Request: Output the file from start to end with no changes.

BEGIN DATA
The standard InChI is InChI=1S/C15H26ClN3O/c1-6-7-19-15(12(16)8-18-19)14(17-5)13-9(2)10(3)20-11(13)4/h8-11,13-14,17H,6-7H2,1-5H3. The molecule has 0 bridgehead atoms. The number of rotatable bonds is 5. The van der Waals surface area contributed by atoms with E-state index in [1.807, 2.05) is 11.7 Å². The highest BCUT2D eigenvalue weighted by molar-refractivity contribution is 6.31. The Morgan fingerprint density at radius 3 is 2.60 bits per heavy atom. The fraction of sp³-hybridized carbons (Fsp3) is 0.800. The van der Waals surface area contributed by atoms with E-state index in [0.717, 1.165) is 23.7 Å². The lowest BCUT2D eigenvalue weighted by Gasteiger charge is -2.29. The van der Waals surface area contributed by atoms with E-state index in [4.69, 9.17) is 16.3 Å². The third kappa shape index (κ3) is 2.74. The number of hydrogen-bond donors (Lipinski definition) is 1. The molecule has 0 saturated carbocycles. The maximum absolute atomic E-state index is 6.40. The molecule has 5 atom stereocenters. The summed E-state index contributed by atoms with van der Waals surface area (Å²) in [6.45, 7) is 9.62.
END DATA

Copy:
The standard InChI is InChI=1S/C15H26ClN3O/c1-6-7-19-15(12(16)8-18-19)14(17-5)13-9(2)10(3)20-11(13)4/h8-11,13-14,17H,6-7H2,1-5H3. The molecule has 0 bridgehead atoms. The number of rotatable bonds is 5. The van der Waals surface area contributed by atoms with E-state index in [1.807, 2.05) is 11.7 Å². The highest BCUT2D eigenvalue weighted by molar-refractivity contribution is 6.31. The Morgan fingerprint density at radius 3 is 2.60 bits per heavy atom. The fraction of sp³-hybridized carbons (Fsp3) is 0.800. The van der Waals surface area contributed by atoms with E-state index in [0.717, 1.165) is 23.7 Å². The lowest BCUT2D eigenvalue weighted by Gasteiger charge is -2.29. The van der Waals surface area contributed by atoms with E-state index in [4.69, 9.17) is 16.3 Å². The third kappa shape index (κ3) is 2.74. The number of hydrogen-bond donors (Lipinski definition) is 1. The molecule has 0 saturated carbocycles. The maximum absolute atomic E-state index is 6.40. The molecule has 5 atom stereocenters. The summed E-state index contributed by atoms with van der Waals surface area (Å²) in [6.45, 7) is 9.62.